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  1. Fundamentals of Electromagneticsfor Teaching and Learning:A Two-Week Intensive Course for Faculty inElectrical-, Electronics-, Communication-, and Computer- Related Engineering Departments in Engineering Colleges in India by Nannapaneni Narayana Rao Edward C. Jordan Professor Emeritus of Electrical and Computer Engineering University of Illinois at Urbana-Champaign, USA Distinguished Amrita Professor of Engineering Amrita Vishwa Vidyapeetham, India

  2. Program for Hyderabad Area and Andhra Pradesh FacultySponsored by IEEE Hyderabad Section, IETE Hyderabad Center, and Vasavi College of EngineeringIETE Conference Hall, Osmania University CampusHyderabad, Andhra PradeshJune 3 – June 11, 2009Workshop for Master Trainer Faculty Sponsored byIUCEE (Indo-US Coalition for Engineering Education)Infosys Campus, Mysore, KarnatakaJune 22 – July 3, 2009

  3. Module 3 Maxwell’s Equations in Differential Form 3.1 Faraday’s law and Ampere’s Circuital Law 3.2 Gauss’ Laws and the Continuity Equation 3.3 Curl and Divergence

  4. Instructional Objectives 16. Obtain the simplified forms of Faraday’s law and Ampere’s circuital law in differential forms for any special cases of electric and magnetic fields, respectively, or the particular differential equation that satisfies both laws for a special case of electric or magnetic field 17. Determine if a given time-varying electric/magnetic field satisfies Maxwell’s curl equations, and if so find the corresponding magnetic/electric field, and any required condition, if the field is incompletely specified 18. Find the magnetic field due to one-dimensional static current distribution using Maxwell’s curl equation for the magnetic field 19. Find the electric field due to one-dimensional static charge distribution using Maxwell’s divergence equation for the electric field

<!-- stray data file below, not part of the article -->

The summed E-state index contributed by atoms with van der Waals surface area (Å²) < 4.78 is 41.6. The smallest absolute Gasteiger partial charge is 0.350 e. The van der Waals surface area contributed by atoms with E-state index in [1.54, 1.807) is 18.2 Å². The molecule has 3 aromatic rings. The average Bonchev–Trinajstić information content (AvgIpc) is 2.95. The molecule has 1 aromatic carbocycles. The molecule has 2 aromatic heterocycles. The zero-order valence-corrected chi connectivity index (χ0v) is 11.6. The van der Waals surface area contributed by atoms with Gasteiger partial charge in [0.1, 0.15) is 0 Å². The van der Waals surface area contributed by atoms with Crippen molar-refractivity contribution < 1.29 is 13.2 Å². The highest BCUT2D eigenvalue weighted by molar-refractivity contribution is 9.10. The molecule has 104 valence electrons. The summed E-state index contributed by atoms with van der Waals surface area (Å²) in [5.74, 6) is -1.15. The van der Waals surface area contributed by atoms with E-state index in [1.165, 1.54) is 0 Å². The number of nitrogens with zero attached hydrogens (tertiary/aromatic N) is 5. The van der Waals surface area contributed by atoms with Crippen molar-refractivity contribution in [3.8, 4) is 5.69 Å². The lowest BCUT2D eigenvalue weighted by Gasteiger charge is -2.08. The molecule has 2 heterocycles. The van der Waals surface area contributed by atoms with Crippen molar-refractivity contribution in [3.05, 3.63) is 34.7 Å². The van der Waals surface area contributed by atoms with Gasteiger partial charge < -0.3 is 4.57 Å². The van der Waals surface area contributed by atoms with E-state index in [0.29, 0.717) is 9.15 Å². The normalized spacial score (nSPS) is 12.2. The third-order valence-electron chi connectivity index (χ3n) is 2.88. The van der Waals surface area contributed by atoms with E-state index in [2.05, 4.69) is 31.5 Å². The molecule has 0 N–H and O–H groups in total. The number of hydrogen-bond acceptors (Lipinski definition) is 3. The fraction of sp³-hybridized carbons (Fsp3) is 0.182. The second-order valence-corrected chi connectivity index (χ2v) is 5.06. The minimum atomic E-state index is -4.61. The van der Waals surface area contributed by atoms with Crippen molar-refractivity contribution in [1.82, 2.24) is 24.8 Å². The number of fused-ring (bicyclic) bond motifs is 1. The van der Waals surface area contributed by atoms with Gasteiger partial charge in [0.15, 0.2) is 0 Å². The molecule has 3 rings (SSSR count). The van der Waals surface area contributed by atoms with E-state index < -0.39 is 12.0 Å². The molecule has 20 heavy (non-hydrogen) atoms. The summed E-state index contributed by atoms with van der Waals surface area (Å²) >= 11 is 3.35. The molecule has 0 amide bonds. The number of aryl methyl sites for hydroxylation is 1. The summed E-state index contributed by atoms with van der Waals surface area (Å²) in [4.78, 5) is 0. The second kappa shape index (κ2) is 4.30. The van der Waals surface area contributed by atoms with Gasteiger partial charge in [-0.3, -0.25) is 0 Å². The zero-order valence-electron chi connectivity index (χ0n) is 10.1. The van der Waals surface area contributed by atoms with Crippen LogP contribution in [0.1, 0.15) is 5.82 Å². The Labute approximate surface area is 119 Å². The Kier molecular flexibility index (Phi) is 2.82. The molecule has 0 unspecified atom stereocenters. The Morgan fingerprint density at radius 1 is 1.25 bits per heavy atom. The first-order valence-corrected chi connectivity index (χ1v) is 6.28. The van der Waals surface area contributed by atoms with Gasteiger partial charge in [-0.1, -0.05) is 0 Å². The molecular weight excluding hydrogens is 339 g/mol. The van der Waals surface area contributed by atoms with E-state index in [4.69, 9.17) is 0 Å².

5. Instructional Objectives (Continued) 20. Establish the physical realizability of a static electric field by using Maxwell’s curl equation for the static case, and of a magnetic field by using the Maxwell’s divergence equation for the magnetic field 21. Investigate qualitatively the curl and divergence of a vector field by using the curl meter and divergence meter concepts, respectively 22. Apply Stokes’ and divergence theorems in carrying out vector calculus manipulations

  6. 3.1 Faraday’s Law and Ampère’s Circuital Law (EEE, Sec. 3.1; FEME, Secs. 3.1, 3.2)

  7. Maxwell’s Equations in Differential Form Why differential form? Because for integral forms to be useful, an a priori knowledge of the behavior of the field to be computed is necessary. The problem is similar to the following: There is no unique solution to this.

  8. However, if, e.g., y(x) = Cx, then we can find y(x), since then On the other hand, suppose we have the following problem: Then y(x) = 2x + C Thus the solution is unique to within a constant. 3-7

  9. 3-8 FARADAY’S LAW First consider the special case and apply the integral form to the rectangular path shown, in the limit that the rectangle shrinks to a point.

  10. 3-9

  11. General Case 3-10